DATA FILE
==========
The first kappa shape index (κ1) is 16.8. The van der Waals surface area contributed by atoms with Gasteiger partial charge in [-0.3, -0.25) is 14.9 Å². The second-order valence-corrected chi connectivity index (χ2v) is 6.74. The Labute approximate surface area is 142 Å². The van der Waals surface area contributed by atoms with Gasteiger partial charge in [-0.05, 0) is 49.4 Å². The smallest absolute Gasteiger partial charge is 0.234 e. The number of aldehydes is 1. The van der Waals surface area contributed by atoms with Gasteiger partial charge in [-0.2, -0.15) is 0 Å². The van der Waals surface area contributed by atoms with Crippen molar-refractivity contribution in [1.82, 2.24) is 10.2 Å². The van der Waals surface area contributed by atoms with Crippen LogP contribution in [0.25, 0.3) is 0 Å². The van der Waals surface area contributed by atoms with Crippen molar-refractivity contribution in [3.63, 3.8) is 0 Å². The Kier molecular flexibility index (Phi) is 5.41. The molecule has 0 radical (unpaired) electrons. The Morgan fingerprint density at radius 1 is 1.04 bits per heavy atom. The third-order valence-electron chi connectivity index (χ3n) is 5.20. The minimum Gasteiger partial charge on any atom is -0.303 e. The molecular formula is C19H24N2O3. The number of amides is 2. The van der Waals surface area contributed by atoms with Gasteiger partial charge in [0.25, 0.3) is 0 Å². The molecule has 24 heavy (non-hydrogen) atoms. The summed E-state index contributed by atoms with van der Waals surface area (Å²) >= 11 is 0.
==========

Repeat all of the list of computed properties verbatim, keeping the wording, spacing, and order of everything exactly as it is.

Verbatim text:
The first kappa shape index (κ1) is 16.8. The van der Waals surface area contributed by atoms with Gasteiger partial charge in [-0.3, -0.25) is 14.9 Å². The second-order valence-corrected chi connectivity index (χ2v) is 6.74. The Labute approximate surface area is 142 Å². The van der Waals surface area contributed by atoms with Gasteiger partial charge in [-0.05, 0) is 49.4 Å². The smallest absolute Gasteiger partial charge is 0.234 e. The number of aldehydes is 1. The van der Waals surface area contributed by atoms with Gasteiger partial charge in [-0.2, -0.15) is 0 Å². The van der Waals surface area contributed by atoms with Crippen molar-refractivity contribution in [1.82, 2.24) is 10.2 Å². The van der Waals surface area contributed by atoms with Crippen LogP contribution in [0.25, 0.3) is 0 Å². The van der Waals surface area contributed by atoms with Crippen molar-refractivity contribution in [3.63, 3.8) is 0 Å². The Kier molecular flexibility index (Phi) is 5.41. The molecule has 0 radical (unpaired) electrons. The Morgan fingerprint density at radius 1 is 1.04 bits per heavy atom. The third-order valence-electron chi connectivity index (χ3n) is 5.20. The minimum Gasteiger partial charge on any atom is -0.303 e. The molecular formula is C19H24N2O3. The number of amides is 2. The van der Waals surface area contributed by atoms with Gasteiger partial charge in [0.25, 0.3) is 0 Å². The molecule has 24 heavy (non-hydrogen) atoms. The summed E-state index contributed by atoms with van der Waals surface area (Å²) >= 11 is 0.